How To Set Up A Tattoo Appointment?
Booking a tattoo appointment, in theory, seems easy. But in fact, the process can be very intricate. If you’re not careful, and especially if you haven’t been through the process before, wrongdoings at the time of the booking can go on to cause catastrophic consequences for you and your tattoo by the end of the process. You can book a tattoo appointment by:
- Going through the website booking point
- Emailing an artist directly
- Calling the studio or artist
- Walking in
- 0.1 What to say to book a tattoo?
- 1 What are the steps of getting a tattoo?
- 2 What’s the least painful spot to get a tattoo?
- 3 What should you not do before getting a tattoo?
- 4 Can you shower after a tattoo?
- 5 How much do you tip on an 800 dollar tattoo?
- 6 How do you ask a tattoo artist?
- 7 Is it rude to ask the cost of a tattoo?
What to say to book a tattoo?
Step 4. How to message a tattoo artist when booking an appointment? – The question we get asked the most is: How to message a tattoo artist when booking an appointment? And we promise messaging a tattoo artist when booking an appointment doesn’t have to be full of anxiety. Our advice is pretty simple, just like your message should be! What to email a tattoo artist when booking an appointment:
- A simple description of your idea and any photo references you may have.
- The size and body part you’d like to have tattooed, as well as your budget.
- Any particular style, colors, details, and similar, that you’d like included.
- Dates that work well for you.
The best thing to keep in mind when you ask yourself how to message a tattoo artist is: be straight-forward and polite. Keep it short but make sure to include all of the information above plus anything else you think may be relevant. What if I’m unsure about the size or the placement? If you’re unsure about the size or placement of the tattoo, that’s okay! Just say so! But we’re pretty sure you probably have an estimate in mind. Let the artist work their magic with you! We totally understand why so many people are confused about how to email a tattoo artist. It’s not always obvious how a tattooist wants to be contacted, and a lot of people don’t really know what to say anyway! And what if it’s not clear how to book? Maybe their profile doesn’t have a “Book Now” button, or they don’t have a bio specifying how they want to be contacted.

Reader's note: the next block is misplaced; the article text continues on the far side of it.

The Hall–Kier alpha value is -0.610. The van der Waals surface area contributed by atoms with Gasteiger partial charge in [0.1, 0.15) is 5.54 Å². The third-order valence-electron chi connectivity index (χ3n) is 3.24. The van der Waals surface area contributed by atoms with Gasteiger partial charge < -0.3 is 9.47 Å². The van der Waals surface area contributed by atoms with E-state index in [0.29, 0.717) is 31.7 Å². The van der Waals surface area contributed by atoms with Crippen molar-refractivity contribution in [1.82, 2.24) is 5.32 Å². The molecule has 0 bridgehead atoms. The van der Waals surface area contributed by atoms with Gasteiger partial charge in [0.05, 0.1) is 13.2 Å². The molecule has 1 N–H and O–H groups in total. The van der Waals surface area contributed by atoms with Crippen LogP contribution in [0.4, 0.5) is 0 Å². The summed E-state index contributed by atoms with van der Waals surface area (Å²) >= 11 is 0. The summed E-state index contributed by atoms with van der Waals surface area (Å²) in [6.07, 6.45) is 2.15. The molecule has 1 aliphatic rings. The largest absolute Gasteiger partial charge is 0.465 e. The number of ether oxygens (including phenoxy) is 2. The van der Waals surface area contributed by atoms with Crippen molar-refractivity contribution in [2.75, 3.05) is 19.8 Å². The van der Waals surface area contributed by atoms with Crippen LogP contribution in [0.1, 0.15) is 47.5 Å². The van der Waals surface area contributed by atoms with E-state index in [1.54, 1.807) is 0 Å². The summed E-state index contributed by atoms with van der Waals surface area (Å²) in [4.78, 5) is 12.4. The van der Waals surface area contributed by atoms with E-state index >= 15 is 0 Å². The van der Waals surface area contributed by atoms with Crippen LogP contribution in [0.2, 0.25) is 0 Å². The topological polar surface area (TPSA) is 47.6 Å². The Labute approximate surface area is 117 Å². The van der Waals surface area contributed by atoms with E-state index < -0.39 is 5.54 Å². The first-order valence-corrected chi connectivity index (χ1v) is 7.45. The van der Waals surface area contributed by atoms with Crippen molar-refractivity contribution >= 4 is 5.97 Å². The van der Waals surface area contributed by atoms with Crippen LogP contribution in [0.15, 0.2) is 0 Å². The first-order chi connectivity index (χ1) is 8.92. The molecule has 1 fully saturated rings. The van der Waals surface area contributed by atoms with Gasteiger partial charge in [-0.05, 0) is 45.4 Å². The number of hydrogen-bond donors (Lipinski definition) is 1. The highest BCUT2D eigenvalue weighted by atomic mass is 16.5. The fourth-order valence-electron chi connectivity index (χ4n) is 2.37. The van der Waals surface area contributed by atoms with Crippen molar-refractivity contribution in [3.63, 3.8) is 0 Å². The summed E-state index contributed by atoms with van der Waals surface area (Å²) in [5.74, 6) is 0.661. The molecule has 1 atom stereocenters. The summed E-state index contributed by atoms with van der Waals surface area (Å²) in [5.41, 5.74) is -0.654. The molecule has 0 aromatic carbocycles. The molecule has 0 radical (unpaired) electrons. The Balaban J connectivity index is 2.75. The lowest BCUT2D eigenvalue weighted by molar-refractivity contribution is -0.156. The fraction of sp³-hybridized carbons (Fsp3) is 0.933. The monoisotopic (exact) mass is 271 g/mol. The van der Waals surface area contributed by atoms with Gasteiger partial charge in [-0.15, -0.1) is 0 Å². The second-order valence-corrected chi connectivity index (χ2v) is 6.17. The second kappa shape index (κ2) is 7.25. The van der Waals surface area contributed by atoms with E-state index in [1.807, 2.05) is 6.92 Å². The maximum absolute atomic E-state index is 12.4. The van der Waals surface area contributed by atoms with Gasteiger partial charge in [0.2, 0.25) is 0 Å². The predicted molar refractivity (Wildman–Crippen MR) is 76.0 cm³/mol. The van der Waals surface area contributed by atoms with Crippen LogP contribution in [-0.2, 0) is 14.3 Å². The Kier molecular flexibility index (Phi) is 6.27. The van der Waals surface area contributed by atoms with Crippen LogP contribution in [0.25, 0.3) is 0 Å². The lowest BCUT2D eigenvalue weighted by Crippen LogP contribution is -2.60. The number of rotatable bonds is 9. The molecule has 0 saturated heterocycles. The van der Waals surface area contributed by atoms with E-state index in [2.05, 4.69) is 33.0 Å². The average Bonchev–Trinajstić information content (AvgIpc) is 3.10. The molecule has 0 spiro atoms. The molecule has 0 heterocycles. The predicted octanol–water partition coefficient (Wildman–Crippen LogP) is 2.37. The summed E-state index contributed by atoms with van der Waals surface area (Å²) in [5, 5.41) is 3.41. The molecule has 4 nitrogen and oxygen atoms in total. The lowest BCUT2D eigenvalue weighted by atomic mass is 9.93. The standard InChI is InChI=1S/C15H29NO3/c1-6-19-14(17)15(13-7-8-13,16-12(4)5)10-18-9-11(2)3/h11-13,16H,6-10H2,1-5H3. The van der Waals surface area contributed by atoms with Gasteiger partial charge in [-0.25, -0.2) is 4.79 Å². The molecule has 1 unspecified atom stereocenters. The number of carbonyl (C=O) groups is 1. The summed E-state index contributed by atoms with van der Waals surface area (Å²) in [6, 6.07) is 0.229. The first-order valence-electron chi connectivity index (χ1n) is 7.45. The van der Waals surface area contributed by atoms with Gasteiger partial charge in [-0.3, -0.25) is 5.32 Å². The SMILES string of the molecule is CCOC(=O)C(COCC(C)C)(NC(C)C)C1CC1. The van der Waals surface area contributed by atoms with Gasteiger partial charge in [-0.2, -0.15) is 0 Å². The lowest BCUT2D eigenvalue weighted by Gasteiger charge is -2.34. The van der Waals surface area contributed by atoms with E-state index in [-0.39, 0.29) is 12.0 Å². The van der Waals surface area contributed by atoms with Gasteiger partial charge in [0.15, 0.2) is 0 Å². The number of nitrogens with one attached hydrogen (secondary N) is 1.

if you don’t, that’s also okay. The tattoo artist will work with you to figure out a size and a placement for your piece that will work perfectly. It’s part of their job. The same goes for if you’re unsure about colors, design, style, etc.
If it’s an artist, try to find their email. Keep it short and brief, like: “Hey, I found you on Tattoodo, but I wasn’t sure how to book a tattoo with you. Please let me know what you prefer, and what information you’d like to have. ” The same goes for a shop that doesn’t have contact info.
- If you can’t find the shop email, feel free to give the shop a call — phone calls are great;
- Simply say, “Hey, I found you on Tattoodo;
- I’d like to book a new tattoo;
- ” Again, the key is to be clear, and to the point;
Many shops don’t have a shop manager to handle calls, so an artist is probably taking time away from drawing or tattooing to help you. Have your schedule ready to confirm a date, and make sure to write down anything else you’re told. What if you have the artist’s email, Instagram, Facebook or phone number? Unless you have a special relationship with that tattoo artist or that person is a dear friend, following the rules will make you the best client you can be. And we assume if you’re reading this: that’s exactly what you should do. Tattoo artists’ schedules are whacky and busy, keeping track of multiple forms of communication is exhausting for anybody. By going through the right motions, you ensure you’re on the calendar properly, and it will help everyone out in the long run. .
How early should you show up for a tattoo appointment?
– If you’ve made it this far into our guide, it’s safe to say that you have all your bases covered. To wrap things up, here’s how your interaction with your artist and getting your tattoo done will likely unfold:
- Reach out to the artist or shop to talk about rates and set up a consultation.
- Meet the artist to talk about your design and expectations.
- Agree upon the final design with the artist and confirm the rate. If revisions are needed, this may involve setting up a follow-up appointment to look over the final design before locking in your tattoo date.
- Aspirin (Bayer) and ibuprofen (Advil) are off limits in the 24 hours leading up to your appointment, as they can thin your blood. This applies to the consumption of alcohol as well. You may be able to take acetaminophen (Tylenol), but confirm this with your artist beforehand.
- Plan to wear something that will keep the area to be tattooed exposed. If you can’t do this, wear something you can easily slip in and out of.